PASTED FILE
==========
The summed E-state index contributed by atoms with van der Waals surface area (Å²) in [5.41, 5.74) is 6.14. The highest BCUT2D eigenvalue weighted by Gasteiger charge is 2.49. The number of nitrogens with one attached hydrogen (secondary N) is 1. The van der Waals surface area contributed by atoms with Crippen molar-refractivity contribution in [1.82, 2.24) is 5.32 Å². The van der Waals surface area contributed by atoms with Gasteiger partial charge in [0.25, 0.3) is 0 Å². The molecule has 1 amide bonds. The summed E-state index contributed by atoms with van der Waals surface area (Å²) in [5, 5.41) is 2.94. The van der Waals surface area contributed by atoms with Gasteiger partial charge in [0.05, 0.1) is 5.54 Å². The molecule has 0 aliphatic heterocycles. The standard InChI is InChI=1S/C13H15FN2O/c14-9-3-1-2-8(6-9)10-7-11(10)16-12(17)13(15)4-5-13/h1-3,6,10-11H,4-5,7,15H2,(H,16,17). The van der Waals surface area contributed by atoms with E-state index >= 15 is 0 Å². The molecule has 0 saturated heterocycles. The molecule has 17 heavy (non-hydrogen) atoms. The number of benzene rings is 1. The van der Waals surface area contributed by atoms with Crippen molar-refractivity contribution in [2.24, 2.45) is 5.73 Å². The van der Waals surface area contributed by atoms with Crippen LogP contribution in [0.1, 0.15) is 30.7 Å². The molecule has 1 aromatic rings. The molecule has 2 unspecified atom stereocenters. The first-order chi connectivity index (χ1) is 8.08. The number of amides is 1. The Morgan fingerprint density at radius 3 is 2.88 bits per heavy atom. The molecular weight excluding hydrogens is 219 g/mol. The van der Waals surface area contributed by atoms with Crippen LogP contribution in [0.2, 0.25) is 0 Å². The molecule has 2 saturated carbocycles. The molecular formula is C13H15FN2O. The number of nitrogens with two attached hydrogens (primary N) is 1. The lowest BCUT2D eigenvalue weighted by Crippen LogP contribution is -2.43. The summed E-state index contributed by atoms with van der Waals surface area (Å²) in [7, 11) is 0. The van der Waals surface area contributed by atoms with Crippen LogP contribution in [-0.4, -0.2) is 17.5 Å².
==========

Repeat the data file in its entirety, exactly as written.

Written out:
The summed E-state index contributed by atoms with van der Waals surface area (Å²) in [5.41, 5.74) is 6.14. The highest BCUT2D eigenvalue weighted by Gasteiger charge is 2.49. The number of nitrogens with one attached hydrogen (secondary N) is 1. The van der Waals surface area contributed by atoms with Crippen molar-refractivity contribution in [1.82, 2.24) is 5.32 Å². The van der Waals surface area contributed by atoms with Gasteiger partial charge in [0.25, 0.3) is 0 Å². The molecule has 1 amide bonds. The summed E-state index contributed by atoms with van der Waals surface area (Å²) in [5, 5.41) is 2.94. The van der Waals surface area contributed by atoms with Gasteiger partial charge in [0.05, 0.1) is 5.54 Å². The molecule has 0 aliphatic heterocycles. The standard InChI is InChI=1S/C13H15FN2O/c14-9-3-1-2-8(6-9)10-7-11(10)16-12(17)13(15)4-5-13/h1-3,6,10-11H,4-5,7,15H2,(H,16,17). The van der Waals surface area contributed by atoms with E-state index >= 15 is 0 Å². The molecule has 0 saturated heterocycles. The molecule has 17 heavy (non-hydrogen) atoms. The number of benzene rings is 1. The van der Waals surface area contributed by atoms with Crippen molar-refractivity contribution in [2.24, 2.45) is 5.73 Å². The van der Waals surface area contributed by atoms with Crippen LogP contribution in [0.1, 0.15) is 30.7 Å². The molecule has 1 aromatic rings. The molecule has 2 unspecified atom stereocenters. The first-order chi connectivity index (χ1) is 8.08. The number of amides is 1. The Morgan fingerprint density at radius 3 is 2.88 bits per heavy atom. The molecular weight excluding hydrogens is 219 g/mol. The van der Waals surface area contributed by atoms with Crippen LogP contribution in [0.2, 0.25) is 0 Å². The molecule has 2 saturated carbocycles. The molecular formula is C13H15FN2O. The number of nitrogens with two attached hydrogens (primary N) is 1. The lowest BCUT2D eigenvalue weighted by Crippen LogP contribution is -2.43. The summed E-state index contributed by atoms with van der Waals surface area (Å²) in [7, 11) is 0. The van der Waals surface area contributed by atoms with Crippen LogP contribution in [-0.4, -0.2) is 17.5 Å².